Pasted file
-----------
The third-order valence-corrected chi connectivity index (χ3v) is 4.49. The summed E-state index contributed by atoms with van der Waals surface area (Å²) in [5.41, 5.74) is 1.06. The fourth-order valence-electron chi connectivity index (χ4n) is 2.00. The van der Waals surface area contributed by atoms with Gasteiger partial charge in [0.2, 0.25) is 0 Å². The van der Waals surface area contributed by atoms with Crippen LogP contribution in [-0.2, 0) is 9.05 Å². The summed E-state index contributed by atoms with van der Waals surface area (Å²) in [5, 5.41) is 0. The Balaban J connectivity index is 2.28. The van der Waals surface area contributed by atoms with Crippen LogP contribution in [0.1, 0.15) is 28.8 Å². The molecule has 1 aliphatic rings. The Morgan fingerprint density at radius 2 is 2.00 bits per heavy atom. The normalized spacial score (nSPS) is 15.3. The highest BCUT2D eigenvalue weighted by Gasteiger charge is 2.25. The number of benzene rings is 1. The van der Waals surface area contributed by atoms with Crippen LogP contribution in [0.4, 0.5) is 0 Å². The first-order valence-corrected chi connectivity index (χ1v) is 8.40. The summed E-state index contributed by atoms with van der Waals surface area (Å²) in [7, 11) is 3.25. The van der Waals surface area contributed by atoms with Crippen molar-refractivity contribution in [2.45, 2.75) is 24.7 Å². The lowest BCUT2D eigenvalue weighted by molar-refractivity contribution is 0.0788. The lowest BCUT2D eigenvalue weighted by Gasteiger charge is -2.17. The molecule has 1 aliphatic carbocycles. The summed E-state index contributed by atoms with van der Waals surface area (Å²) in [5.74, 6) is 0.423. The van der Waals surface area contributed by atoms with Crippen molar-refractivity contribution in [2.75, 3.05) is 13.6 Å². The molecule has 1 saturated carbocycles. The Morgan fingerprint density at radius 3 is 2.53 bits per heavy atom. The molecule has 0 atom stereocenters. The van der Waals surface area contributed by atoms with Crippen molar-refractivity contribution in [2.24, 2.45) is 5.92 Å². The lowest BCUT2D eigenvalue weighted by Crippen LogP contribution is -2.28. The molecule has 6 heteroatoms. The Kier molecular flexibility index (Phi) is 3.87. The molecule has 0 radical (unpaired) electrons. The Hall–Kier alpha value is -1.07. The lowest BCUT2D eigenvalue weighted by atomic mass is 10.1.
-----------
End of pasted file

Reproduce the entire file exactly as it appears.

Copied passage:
The third-order valence-corrected chi connectivity index (χ3v) is 4.49. The summed E-state index contributed by atoms with van der Waals surface area (Å²) in [5.41, 5.74) is 1.06. The fourth-order valence-electron chi connectivity index (χ4n) is 2.00. The van der Waals surface area contributed by atoms with Gasteiger partial charge in [0.2, 0.25) is 0 Å². The van der Waals surface area contributed by atoms with Crippen LogP contribution in [-0.2, 0) is 9.05 Å². The summed E-state index contributed by atoms with van der Waals surface area (Å²) in [5, 5.41) is 0. The Balaban J connectivity index is 2.28. The van der Waals surface area contributed by atoms with Crippen LogP contribution in [0.1, 0.15) is 28.8 Å². The molecule has 1 aliphatic rings. The Morgan fingerprint density at radius 2 is 2.00 bits per heavy atom. The normalized spacial score (nSPS) is 15.3. The highest BCUT2D eigenvalue weighted by Gasteiger charge is 2.25. The number of benzene rings is 1. The van der Waals surface area contributed by atoms with Crippen LogP contribution in [0.4, 0.5) is 0 Å². The first-order valence-corrected chi connectivity index (χ1v) is 8.40. The summed E-state index contributed by atoms with van der Waals surface area (Å²) in [7, 11) is 3.25. The van der Waals surface area contributed by atoms with Crippen molar-refractivity contribution in [2.45, 2.75) is 24.7 Å². The lowest BCUT2D eigenvalue weighted by molar-refractivity contribution is 0.0788. The lowest BCUT2D eigenvalue weighted by Gasteiger charge is -2.17. The molecule has 1 aliphatic carbocycles. The summed E-state index contributed by atoms with van der Waals surface area (Å²) in [5.74, 6) is 0.423. The van der Waals surface area contributed by atoms with Crippen molar-refractivity contribution in [2.75, 3.05) is 13.6 Å². The molecule has 1 saturated carbocycles. The Morgan fingerprint density at radius 3 is 2.53 bits per heavy atom. The molecule has 0 atom stereocenters. The van der Waals surface area contributed by atoms with Crippen molar-refractivity contribution in [2.24, 2.45) is 5.92 Å². The lowest BCUT2D eigenvalue weighted by Crippen LogP contribution is -2.28. The molecule has 6 heteroatoms. The Kier molecular flexibility index (Phi) is 3.87. The molecule has 0 radical (unpaired) electrons. The Hall–Kier alpha value is -1.07. The lowest BCUT2D eigenvalue weighted by atomic mass is 10.1.